If I had a time machine, I'd like to visit the Victorian Era, in Britain, surely ... All those castles and elegant clothes are interesting for me. But only for a while, because I'm not sure I like to live in that time. I really enjoy new technologies, so maybe I should travel to the future ... I think it's better to visit a museum, you do not need a time machine to travel to the past, it's cheaper. I don't know, I can not decide. I lost my chance in science fiction, I'm afraid.

So, its nice, if i had time mashine. I would like to visit 1990. It is time for starting internet. in 1990 internet penetraded in each home and i would create a some internet company or social networks and got a lot of money. 1990 was the beginning for create different companyes in my country. i want to create some company in my country, but i dont know , what can i do. i confused, because a lot of companies created and they are developing more time, than me.

Hi
In this sentence: You really should give it longer than three lessons.
Might I use "more" instead of "longer"? Is there any difference bettwen these two words?

Hi NahB,

You could use either 'more' or 'longer' here, with no difference in meaning. Technically, 'more' would mean 'more lessons' and 'longer' would mean 'more time', but it seems to me that this difference is not important here.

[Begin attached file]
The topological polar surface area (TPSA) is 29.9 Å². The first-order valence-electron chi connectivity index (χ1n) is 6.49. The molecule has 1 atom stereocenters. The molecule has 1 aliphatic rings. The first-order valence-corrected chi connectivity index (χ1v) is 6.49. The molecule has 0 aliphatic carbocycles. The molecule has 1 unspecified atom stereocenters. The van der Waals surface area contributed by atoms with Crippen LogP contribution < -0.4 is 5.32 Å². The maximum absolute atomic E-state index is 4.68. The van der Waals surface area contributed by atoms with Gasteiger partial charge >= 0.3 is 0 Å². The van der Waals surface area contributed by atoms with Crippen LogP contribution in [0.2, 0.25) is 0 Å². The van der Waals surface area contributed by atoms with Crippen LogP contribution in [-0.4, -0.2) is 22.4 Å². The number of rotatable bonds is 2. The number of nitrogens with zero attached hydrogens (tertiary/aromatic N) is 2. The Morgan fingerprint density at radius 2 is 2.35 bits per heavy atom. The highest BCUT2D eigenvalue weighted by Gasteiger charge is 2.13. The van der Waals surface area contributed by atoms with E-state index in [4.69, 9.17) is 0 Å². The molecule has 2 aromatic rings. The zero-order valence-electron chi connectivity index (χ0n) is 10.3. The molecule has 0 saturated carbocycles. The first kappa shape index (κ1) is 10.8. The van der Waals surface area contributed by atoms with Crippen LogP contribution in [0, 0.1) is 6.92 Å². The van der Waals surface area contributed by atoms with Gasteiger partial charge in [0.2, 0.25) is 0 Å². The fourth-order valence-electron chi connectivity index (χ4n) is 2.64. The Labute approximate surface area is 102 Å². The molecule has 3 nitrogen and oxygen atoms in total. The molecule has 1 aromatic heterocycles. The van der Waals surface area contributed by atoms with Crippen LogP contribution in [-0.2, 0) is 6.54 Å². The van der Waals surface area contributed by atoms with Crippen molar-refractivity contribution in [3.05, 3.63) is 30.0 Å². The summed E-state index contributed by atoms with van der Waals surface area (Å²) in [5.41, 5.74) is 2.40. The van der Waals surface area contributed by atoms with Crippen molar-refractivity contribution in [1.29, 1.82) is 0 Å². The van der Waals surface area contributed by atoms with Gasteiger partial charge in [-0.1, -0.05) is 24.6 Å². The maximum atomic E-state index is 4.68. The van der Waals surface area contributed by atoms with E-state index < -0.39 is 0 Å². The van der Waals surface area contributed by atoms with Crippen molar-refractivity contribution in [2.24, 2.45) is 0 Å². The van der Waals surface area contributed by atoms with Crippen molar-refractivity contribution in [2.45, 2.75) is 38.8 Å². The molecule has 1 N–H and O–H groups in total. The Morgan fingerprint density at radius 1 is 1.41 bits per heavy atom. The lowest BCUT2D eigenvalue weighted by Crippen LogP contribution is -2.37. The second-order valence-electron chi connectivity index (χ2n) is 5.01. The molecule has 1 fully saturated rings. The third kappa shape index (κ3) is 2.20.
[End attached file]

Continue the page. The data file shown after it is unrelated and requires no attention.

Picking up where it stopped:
All the best,
Kirk
The LearnEnglish Team

Hi Sir,
I have a little confusion about the following sentence structure.
It comes in the first section just after Ravi and Tess's conversation in Spanish.

"Ravi: Erm …. erm …. I didn’t know you spoke Spanish, Tess."

Confusion is: why Ravi said "you spoke Spanish" as per my understanding it must be like
"I didn't know you could speak Spanish". Is there any rule applied to the use of tense in this sentence? Sir, could you please explain?

And one additional doubt I want to clarify, what sentence would we say for the following situation?
The situation is: I am saying to my friend that don't always disturb me in the morning at 6am as I always sleep at that time.

Please clarify which is more suitable "Do not disturb me I would be sleeping at 6AM"
or "Do not disturb me I am sleeping at 6AM"
or "Do not disturb me I always sleep at 6AM"

Thank you very much in advance.

Hello parbodh,

In answer to your first question, for most verbs we would use the modal 'could' to show ability:

I didn't know you could swim = about a person's ability

I didn't know you swam = about a person's habits

However, with certain verbs we use the simple form to show ability. For example, while we can say 'I can speak English', we can also (and more frequently do say) 'I speak English' with the same meaning. Thus, it is fine to say either ...could speak... or ...spoke... here.

 

In answer to your second question, the most common way to say this would be ...I'm usually/always sleeping at six o'clock. This emphasises that the sleeping is in progress around that time – it began earlier and finishes later than six o'clock. If you say ...usually/alway sleep... it might suggest that you went to sleep at six.

 

Peter

The LearnEnglish Team

 

 

I didn't know you spoke Spanish

I didn't know you could speak Spanish